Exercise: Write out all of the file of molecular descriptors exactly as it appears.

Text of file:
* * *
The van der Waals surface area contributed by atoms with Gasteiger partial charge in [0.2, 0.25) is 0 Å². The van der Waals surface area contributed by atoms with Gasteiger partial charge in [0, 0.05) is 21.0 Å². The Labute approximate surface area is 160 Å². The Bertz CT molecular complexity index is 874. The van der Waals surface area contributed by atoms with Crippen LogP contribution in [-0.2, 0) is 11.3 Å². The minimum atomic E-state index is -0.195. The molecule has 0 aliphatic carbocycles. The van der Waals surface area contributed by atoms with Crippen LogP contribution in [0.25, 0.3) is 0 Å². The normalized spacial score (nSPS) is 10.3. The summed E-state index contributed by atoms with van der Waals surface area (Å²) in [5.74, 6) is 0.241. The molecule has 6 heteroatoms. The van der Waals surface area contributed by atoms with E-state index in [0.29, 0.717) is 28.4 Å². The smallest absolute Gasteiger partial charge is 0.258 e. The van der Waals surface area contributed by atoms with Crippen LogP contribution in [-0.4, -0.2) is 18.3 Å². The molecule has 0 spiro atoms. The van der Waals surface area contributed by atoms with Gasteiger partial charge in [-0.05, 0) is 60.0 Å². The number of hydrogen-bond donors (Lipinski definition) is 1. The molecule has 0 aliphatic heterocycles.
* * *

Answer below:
The van der Waals surface area contributed by atoms with Gasteiger partial charge in [0.2, 0.25) is 0 Å². The van der Waals surface area contributed by atoms with Gasteiger partial charge in [0, 0.05) is 21.0 Å². The Labute approximate surface area is 160 Å². The Bertz CT molecular complexity index is 874. The van der Waals surface area contributed by atoms with Crippen LogP contribution in [-0.2, 0) is 11.3 Å². The minimum atomic E-state index is -0.195. The molecule has 0 aliphatic carbocycles. The van der Waals surface area contributed by atoms with Crippen LogP contribution in [0.25, 0.3) is 0 Å². The normalized spacial score (nSPS) is 10.3. The summed E-state index contributed by atoms with van der Waals surface area (Å²) in [5.74, 6) is 0.241. The molecule has 6 heteroatoms. The van der Waals surface area contributed by atoms with E-state index in [0.29, 0.717) is 28.4 Å². The smallest absolute Gasteiger partial charge is 0.258 e. The van der Waals surface area contributed by atoms with Crippen LogP contribution in [-0.4, -0.2) is 18.3 Å². The molecule has 0 spiro atoms. The van der Waals surface area contributed by atoms with Gasteiger partial charge in [-0.05, 0) is 60.0 Å². The number of hydrogen-bond donors (Lipinski definition) is 1. The molecule has 0 aliphatic heterocycles.